Auto Alliance President & CEO Mitch Bainwol gave the following testimony before the Senate Committee on Finance Subcommittee on International Trade, Customs and Global Competitiveness at its Field Hearing in San Antonio, TX. entitled Modernization of the North American Free Trade Agreement (NAFTA).
Today, trilateral trade between the U.S., Canada and Mexico exceeds $1 trillion dollars – growing 370 percent since NAFTA went into effect. Canada and Mexico are our largest export markets and 14 million U.S. jobs depend on trade with these two countries. In the auto sector, NAFTA has played a key role in our manufacturing renaissance. In 2016, 13 automakers manufactured 12.2 million vehicles in the U.S. –over one million more vehicles that were manufactured in the U.S. in the year before NAFTA took effect. The auto sector is the leading exporter of manufactured goods in the nation – shipping $137 billion in vehicles and parts to Mexico, Canada and the rest of the world in 2016. Last year, the industry invested $8 billion in U.S. plants and equipment and nearly $20 billion in R&D. In total, the U.S. auto industry currently supports more than 7 million American jobs – generating $500 billion in annual compensation and $205 billion annually in tax revenue. Thus, America’s automotive industry has a significant economic stake in the outcome of the renegotiations of NAFTA – perhaps more than any U.S. industrial sector.
Since NAFTA took effect, 15 new manufacturing plants have been launched in the U.S. (more than Mexico and Canada, combined) and there has been substantial, multi-billion-dollar reinvestment in existing plants. These 15 new manufacturing plants have resulted in the creation of more than 50,000 direct and 350,000 indirect auto jobs throughout the U.S. In total, 13 automakers currently operate 44 assembly plants across 14 states and more are on the way – Volvo is currently constructing a $1.1 billion facility in South Carolina and Toyota-Mazda announced plans to build a new $1.6 billion facility in the U.S. as part of a new joint venture. Clearly, NAFTA has succeeded in attracting significant U.S. investment from within the global auto industry.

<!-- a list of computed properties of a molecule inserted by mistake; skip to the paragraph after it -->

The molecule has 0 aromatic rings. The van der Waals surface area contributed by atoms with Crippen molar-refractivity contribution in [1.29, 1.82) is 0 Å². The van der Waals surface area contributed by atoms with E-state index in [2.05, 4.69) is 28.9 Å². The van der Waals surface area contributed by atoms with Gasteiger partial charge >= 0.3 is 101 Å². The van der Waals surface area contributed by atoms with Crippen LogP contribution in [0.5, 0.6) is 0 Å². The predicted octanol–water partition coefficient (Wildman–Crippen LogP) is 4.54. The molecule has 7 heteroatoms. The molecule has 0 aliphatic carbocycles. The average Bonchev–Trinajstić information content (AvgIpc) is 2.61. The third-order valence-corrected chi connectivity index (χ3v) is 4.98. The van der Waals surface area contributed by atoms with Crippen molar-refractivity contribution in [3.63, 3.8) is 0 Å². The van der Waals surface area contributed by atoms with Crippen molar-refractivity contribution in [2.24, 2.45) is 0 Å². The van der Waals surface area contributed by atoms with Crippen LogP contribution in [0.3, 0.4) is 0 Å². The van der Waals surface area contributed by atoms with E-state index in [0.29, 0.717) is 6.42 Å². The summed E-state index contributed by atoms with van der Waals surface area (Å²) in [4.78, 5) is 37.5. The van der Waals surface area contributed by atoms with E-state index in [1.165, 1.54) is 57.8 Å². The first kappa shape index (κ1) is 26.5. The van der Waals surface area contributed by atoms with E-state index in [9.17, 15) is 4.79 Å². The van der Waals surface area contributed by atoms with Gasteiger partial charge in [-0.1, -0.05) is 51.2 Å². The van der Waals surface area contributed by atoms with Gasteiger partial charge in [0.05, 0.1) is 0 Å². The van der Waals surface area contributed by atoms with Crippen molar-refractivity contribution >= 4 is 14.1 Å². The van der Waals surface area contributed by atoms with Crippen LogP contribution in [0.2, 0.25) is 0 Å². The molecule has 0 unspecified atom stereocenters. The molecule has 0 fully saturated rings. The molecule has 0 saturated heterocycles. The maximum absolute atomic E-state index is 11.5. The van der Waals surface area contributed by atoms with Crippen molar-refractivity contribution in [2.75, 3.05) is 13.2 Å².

While we support the Administration’s goal to modernize NAFTA to bring the agreement into the 21st century, we remain concerned by the current trajectory of the re-negotiations.
With regards to rules of origin, it warrants emphasizing that the existing rule (62.5 percent regional vehicle content requirement) is the highest of any free trade agreement in the world. It has been effective in striking the right balance to ensure there are no free riders and that to take advantage of the NAFTA tariff preferences, manufacturers must source significantly from the North American region.
The Alliance wishes to echo the concerns of the broader business community regarding the Administration’s proposal for a so-called sunset clause, which would cause NAFTA to expire every five years unless the three partners agree it should continue. If adopted, the resulting uncertainty would render any revised NAFTA agreement, meaningless – chilling investment in the US, Canada and Mexico and further weakening the region’s competitiveness globally.